There was a moment, within the first hour of watching James Cameron’s latest film,, which I turned my head to the side. I don’t know what I was doing. I think I was trying to look around in the room I was in, a cavern where the Na’vi were hiding. I thought I’d see the other details. I was in a movie theater, of course. A huge Imax screen in front of me, 3D glasses on my nose. This has never happened to me before.
I guess there are those early movie stories, of people yelling at the oncoming train, thinking it was real. I think I found myself, in moments of Way of Water, getting lost in its reality. My mind started tapping into the 3D experiences I often have – not in cinema, but in virtual reality.
I saw the original Avatar in Imax 3D in 2009. It was amazing at the time, but in my memory more like a vast canvas, a world I could peer into. The Way of the Water felt, somehow, more… immersive? I felt that I was moving by he. I sat next to my colleague, David Katzmaier, during a screening on the massive AMC Lincoln Square Imax screen in New York City. He’s an incredibly seasoned display expert who’s hard to impress. I think he felt the same. He likened it tothat I still haven’t experienced.
I haven’t thought about 3D movies since maybe 2013, and I don’t even know if The Way of Water makes me believe more in the power of 3D movies either. Instead, I got this feeling of something different, kind of hyperreal A 3D experience that was more reminiscent of virtual VR worlds and even video games. This is not an insult to James Cameron at all; it’s just that smooth, ultra-real 3D that this movie ended up in Imax
Video games on high-end consoles and PCs often have that moment where you think you’re watching a cinematic cutscene, then suddenly you realize you’re able to control your character in an incredibly realistic world. I felt, at times, at times removed from that feeling in The Way of Water, especially since many of its most memorable moments were done in fluid shots and perspectives that seemed to follow the characters as they they moved around, or even looked directly at the figures through perspective. another’s eyes.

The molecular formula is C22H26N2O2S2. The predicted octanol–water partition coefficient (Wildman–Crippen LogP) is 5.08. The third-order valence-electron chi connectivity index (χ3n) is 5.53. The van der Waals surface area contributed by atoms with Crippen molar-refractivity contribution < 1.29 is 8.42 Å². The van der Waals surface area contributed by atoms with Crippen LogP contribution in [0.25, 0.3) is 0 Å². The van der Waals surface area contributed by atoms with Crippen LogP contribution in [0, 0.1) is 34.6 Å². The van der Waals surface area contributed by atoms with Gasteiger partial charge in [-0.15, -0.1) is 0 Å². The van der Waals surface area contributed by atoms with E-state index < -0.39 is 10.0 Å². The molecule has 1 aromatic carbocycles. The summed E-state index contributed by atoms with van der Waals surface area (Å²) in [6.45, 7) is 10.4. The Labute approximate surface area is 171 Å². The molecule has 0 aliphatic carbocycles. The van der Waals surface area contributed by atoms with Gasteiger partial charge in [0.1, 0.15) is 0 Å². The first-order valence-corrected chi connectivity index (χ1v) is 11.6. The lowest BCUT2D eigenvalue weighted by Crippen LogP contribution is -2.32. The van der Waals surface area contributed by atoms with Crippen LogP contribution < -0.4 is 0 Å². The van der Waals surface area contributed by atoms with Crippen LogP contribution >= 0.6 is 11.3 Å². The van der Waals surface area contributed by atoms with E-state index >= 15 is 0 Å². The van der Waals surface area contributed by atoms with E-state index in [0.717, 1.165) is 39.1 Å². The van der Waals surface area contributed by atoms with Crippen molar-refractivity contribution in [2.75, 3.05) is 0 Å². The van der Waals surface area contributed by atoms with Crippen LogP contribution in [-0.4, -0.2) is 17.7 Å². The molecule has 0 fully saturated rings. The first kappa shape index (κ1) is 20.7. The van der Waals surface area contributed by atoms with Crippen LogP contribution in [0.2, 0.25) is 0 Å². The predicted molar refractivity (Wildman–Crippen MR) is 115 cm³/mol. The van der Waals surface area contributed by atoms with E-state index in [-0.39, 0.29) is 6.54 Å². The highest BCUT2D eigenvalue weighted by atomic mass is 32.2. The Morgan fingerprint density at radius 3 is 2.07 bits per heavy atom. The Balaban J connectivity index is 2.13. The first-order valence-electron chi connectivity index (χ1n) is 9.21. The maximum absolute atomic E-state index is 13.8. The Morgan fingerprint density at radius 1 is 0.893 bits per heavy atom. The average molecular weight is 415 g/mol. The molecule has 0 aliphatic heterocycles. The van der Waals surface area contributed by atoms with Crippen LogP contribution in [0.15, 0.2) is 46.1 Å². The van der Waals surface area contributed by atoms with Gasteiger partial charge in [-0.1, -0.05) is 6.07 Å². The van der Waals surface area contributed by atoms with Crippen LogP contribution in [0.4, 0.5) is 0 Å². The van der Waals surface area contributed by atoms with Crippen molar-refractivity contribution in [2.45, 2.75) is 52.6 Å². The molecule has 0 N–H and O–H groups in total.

It’s intentional, I think. It becomes particularly powerful later, in the film’s shocking aquatic scenes. At the higher frame rate of the projection, these moments felt like nature documentaries and made me even more convinced that what I was seeing was somehow real. It made the emotional impact bigger (I don’t want to share any spoilers regarding what I’m referring to).
Earlier, in the first hour, the detail, smooth motion, and intensely rich 3D graphics were a little jarring, even weird. I have to admit, I felt like I started watching cutscenes from a video game on a PlayStation from 2027. I had to remind myself that it was a movie.
Oddly, 3D on a massive Imax screen helps make the experiences more intimate (for me). I kept taking my glasses off and becoming more and more aware of the sheer size of the screen. With glasses, my field of vision perfectly framed within reach of the screen, I found the experience more focused. Almost like watching in a VR headset.
Of course, no VR headset has the resolution and fidelity of what I’ve seen in Imax.aren’t even good enough to watch movies that rival your TV or iPad. But the technology is improving. Ultra-high resolution The VR headset is the closest at the VR “retina” level. If headsets from Apple and others raise the bar for visuals and audio, we might get even closer.
James Cameron hasas the in real life for oceanographic research projects, and the new Avatar movie, like the original, is full of scenes where holographic arrays float past characters. My whole viewing of The Way of Water felt kind of like a holographic experience. It was like a prototype vision of something that virtual reality can’t yet achieve.
But I also thought of something else that The Way of Water has done. Watching a trailer at home the next day, I remember moments I’d seen in 3D as if they were something real I’d witnessed. Or a live theatrical performance, perhaps. The original Avatar was about people moving between bodies, a form of real-world telepresence. William Gibson explores this idea in his book and recent Amazon series,, to a different end. The Waterway didn’t have as many characters moving back and forth between bodies: the world they occupied and the bodies they inhabited, for the most part, were the same. Their reality was locked away.
Instead, I felt like the avatar. For a few hours, I was in their world. For all the rich 3D worlds Cameron has clearly created, I’d be curious how I could visit it again. Not just in future movies, but in future VR headsets.